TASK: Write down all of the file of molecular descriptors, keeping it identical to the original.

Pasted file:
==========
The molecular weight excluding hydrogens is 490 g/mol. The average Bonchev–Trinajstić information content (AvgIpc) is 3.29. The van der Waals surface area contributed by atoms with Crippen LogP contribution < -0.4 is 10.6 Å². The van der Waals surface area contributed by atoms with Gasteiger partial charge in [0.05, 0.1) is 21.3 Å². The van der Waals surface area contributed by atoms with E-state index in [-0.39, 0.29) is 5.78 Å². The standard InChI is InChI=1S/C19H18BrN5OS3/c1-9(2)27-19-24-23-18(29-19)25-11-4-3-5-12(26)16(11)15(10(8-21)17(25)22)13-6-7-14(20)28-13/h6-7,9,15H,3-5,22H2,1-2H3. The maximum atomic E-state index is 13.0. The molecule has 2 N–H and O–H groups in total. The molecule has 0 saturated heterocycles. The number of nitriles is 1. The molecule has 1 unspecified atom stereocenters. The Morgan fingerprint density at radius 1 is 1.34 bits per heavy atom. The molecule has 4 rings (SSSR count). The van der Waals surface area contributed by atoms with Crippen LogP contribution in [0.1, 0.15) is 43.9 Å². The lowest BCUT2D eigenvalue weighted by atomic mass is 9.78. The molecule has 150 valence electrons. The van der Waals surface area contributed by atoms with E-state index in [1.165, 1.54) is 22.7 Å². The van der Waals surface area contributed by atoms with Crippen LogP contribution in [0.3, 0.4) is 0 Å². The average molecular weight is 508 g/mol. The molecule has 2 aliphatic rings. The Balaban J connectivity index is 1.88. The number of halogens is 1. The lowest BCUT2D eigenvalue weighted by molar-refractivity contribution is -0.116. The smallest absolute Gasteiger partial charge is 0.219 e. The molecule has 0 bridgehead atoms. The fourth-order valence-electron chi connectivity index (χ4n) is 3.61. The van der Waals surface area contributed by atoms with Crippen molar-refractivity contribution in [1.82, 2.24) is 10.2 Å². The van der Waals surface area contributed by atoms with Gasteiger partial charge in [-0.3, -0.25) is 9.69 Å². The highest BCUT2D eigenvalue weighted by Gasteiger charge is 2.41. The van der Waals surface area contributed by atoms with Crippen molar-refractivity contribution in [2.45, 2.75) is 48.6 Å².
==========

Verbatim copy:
The molecular weight excluding hydrogens is 490 g/mol. The average Bonchev–Trinajstić information content (AvgIpc) is 3.29. The van der Waals surface area contributed by atoms with Crippen LogP contribution < -0.4 is 10.6 Å². The van der Waals surface area contributed by atoms with Gasteiger partial charge in [0.05, 0.1) is 21.3 Å². The van der Waals surface area contributed by atoms with E-state index in [-0.39, 0.29) is 5.78 Å². The standard InChI is InChI=1S/C19H18BrN5OS3/c1-9(2)27-19-24-23-18(29-19)25-11-4-3-5-12(26)16(11)15(10(8-21)17(25)22)13-6-7-14(20)28-13/h6-7,9,15H,3-5,22H2,1-2H3. The maximum atomic E-state index is 13.0. The molecule has 2 N–H and O–H groups in total. The molecule has 0 saturated heterocycles. The number of nitriles is 1. The molecule has 1 unspecified atom stereocenters. The Morgan fingerprint density at radius 1 is 1.34 bits per heavy atom. The molecule has 4 rings (SSSR count). The van der Waals surface area contributed by atoms with Crippen LogP contribution in [0.1, 0.15) is 43.9 Å². The lowest BCUT2D eigenvalue weighted by atomic mass is 9.78. The molecule has 150 valence electrons. The van der Waals surface area contributed by atoms with E-state index in [1.165, 1.54) is 22.7 Å². The van der Waals surface area contributed by atoms with Crippen LogP contribution in [0.3, 0.4) is 0 Å². The average molecular weight is 508 g/mol. The molecule has 2 aliphatic rings. The Balaban J connectivity index is 1.88. The number of halogens is 1. The lowest BCUT2D eigenvalue weighted by molar-refractivity contribution is -0.116. The smallest absolute Gasteiger partial charge is 0.219 e. The molecule has 0 bridgehead atoms. The fourth-order valence-electron chi connectivity index (χ4n) is 3.61. The van der Waals surface area contributed by atoms with Crippen molar-refractivity contribution in [1.82, 2.24) is 10.2 Å². The van der Waals surface area contributed by atoms with Gasteiger partial charge in [-0.3, -0.25) is 9.69 Å². The highest BCUT2D eigenvalue weighted by Gasteiger charge is 2.41. The van der Waals surface area contributed by atoms with Crippen molar-refractivity contribution in [2.45, 2.75) is 48.6 Å².